The month of June is recognized as Migraine and Headache Awareness Month. It is a time to raise awareness and advocate recognition and treatment of this disabling disease. Healthcare professionals, patient advocates, and the migraine community play a key role in awareness efforts to bring about a change in society. Those suffering from this disease may withdraw themselves from certain daily activities and some may even fail to recognize it as a disease due to the stigma and lack of compassion around its symptoms. According to the World Health Organization (WHO), headache disorders are the most common disorders of the nervous system.
According to the Migraine Research Foundation, approximately 39 million people (men, women, and children) in the U.S. and 1 billion people worldwide suffer from this neurological disease. Migraine is the third most prevalent illness in the world and is common between the ages of 18 - 44. It tends to run in the family and 90% of the people have a family history of migraines. Around 1.2 million visits to the emergency room (ER) have been reported for acute migraine attacks. Every 10 seconds someone visits the ER complaining of a headache.
There are no known causes for migraine and it can be triggered by fatigue, change in weather, bright lights, or hypertension. The attacks may last between anywhere from 4 to 72 hours. Approximately 25% of sufferers experience a visual disturbance called aura which lasts less than an hour. Other symptoms of migraine are:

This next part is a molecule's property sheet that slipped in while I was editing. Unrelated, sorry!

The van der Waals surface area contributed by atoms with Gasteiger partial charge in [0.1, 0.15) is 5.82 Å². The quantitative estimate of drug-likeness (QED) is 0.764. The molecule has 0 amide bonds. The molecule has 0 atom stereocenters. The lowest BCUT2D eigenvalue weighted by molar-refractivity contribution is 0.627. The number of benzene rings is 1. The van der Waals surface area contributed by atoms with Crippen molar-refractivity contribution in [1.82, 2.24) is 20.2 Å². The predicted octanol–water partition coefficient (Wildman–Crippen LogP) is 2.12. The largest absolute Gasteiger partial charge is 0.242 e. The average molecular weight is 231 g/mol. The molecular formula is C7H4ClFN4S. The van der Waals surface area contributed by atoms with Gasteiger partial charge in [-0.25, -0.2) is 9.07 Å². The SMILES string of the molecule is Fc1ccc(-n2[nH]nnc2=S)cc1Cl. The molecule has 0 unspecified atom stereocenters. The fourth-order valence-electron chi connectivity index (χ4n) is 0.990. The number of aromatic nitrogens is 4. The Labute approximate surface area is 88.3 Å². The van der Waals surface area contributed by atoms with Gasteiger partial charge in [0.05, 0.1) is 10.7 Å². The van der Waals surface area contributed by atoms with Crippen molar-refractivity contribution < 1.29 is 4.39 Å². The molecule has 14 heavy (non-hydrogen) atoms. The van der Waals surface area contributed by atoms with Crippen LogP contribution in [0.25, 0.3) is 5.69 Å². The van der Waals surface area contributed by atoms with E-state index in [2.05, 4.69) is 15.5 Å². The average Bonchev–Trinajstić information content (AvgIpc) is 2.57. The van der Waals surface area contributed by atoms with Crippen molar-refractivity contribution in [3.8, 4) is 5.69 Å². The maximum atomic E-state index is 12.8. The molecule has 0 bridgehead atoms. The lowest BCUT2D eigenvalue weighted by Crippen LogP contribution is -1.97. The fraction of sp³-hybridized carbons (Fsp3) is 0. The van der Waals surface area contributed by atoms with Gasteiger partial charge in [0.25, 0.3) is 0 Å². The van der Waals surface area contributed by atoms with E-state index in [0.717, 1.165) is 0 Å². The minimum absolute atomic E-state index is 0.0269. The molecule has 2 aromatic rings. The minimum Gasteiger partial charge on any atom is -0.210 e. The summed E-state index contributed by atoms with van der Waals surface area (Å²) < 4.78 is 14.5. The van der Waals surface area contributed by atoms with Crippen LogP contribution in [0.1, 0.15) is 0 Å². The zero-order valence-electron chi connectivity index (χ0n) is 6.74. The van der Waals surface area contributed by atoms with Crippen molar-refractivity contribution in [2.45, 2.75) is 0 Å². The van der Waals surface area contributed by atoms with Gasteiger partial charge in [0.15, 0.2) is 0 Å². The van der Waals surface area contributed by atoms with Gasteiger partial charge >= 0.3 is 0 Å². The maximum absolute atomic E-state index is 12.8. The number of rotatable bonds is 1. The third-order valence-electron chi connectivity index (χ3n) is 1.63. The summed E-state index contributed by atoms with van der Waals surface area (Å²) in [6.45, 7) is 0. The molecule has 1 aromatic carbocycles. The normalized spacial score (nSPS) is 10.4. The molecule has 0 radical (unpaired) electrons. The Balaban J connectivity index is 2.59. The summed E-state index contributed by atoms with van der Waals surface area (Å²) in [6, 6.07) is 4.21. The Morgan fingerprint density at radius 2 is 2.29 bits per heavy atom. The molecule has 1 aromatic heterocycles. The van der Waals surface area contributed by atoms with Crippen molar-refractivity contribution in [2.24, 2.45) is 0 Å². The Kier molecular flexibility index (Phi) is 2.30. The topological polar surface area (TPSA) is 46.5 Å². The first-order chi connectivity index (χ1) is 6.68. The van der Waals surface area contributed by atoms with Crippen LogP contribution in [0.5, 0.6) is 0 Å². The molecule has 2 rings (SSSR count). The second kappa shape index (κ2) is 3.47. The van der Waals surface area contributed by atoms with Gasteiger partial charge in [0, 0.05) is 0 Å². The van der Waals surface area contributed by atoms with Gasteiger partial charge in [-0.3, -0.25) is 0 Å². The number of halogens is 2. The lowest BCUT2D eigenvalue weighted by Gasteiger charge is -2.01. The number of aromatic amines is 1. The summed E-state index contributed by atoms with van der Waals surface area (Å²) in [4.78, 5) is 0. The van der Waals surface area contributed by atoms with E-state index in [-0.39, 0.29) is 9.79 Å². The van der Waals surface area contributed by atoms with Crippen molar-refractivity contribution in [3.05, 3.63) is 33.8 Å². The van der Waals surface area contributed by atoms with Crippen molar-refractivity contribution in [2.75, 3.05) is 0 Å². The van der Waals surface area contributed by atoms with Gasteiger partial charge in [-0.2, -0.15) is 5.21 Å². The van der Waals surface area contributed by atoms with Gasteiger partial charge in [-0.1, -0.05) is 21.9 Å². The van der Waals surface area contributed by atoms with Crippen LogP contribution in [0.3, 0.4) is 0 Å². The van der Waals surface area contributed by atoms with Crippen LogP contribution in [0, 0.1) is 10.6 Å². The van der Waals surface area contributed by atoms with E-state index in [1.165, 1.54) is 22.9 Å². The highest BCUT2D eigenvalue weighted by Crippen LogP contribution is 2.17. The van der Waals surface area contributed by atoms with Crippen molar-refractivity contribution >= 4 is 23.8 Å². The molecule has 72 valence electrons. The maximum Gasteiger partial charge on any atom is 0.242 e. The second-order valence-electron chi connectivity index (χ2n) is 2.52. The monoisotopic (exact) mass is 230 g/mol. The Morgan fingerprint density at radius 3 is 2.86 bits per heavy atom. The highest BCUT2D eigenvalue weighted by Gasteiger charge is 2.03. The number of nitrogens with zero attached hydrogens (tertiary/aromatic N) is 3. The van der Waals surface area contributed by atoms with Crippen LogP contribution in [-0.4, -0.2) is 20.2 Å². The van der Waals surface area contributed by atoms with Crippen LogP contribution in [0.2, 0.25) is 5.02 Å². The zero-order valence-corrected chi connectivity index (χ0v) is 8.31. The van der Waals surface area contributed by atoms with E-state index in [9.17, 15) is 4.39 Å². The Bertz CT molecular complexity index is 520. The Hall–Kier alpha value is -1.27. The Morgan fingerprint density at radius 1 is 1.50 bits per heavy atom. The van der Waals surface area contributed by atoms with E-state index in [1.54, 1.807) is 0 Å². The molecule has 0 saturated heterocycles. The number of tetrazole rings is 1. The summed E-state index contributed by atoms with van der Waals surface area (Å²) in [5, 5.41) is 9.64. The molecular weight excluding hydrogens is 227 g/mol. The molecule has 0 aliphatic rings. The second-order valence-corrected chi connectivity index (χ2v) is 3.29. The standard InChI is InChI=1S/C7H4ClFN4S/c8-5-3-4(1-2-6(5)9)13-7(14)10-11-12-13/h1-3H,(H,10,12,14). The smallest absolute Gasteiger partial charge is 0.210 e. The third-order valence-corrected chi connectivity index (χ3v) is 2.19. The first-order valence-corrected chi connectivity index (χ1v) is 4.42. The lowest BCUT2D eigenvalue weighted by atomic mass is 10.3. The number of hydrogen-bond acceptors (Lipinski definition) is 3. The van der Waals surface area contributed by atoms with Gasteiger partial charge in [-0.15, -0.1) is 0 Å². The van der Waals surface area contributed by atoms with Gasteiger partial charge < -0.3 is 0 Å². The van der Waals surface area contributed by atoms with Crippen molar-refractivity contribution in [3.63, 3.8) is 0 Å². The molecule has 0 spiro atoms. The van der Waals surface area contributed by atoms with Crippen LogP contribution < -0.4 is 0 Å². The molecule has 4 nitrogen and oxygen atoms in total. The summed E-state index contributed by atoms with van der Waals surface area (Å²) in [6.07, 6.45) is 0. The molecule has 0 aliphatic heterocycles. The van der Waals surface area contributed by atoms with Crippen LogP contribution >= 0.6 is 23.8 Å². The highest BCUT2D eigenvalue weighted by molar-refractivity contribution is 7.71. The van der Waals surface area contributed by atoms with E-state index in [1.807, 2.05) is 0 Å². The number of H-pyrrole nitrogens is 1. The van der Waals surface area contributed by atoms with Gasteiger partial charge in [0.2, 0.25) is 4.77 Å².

- Recurring throbbing pain on one or both sides of the head
- Sensitivity to light
- Sensitivity to sound
- Pain in the neck
- Changes in vision
- Mood swings
How can you participate in creating awareness?
Look out for Facebook lives - Various medical personnel and institutions host talks and discussions on Facebook to help people recognize the importance of acknowledging this disease and to create a migraine community. Watch out for such informative talks and share it with your family, friends, and the local community to further the advocacy.
Share your story - Your own story can help someone else recognize and take serious consideration of their symptoms. Share your treatment journey on social media, and by partnering with local media sources (newspapers, radio) and healthcare institutions in their awareness efforts
Advocate for Patients - Participate in online discussion forums, Facebook groups, or join with local healthcare institutions in their events to celebrate triumph and advocacy efforts. Encourage one another as you connect with patients and healthcare providers.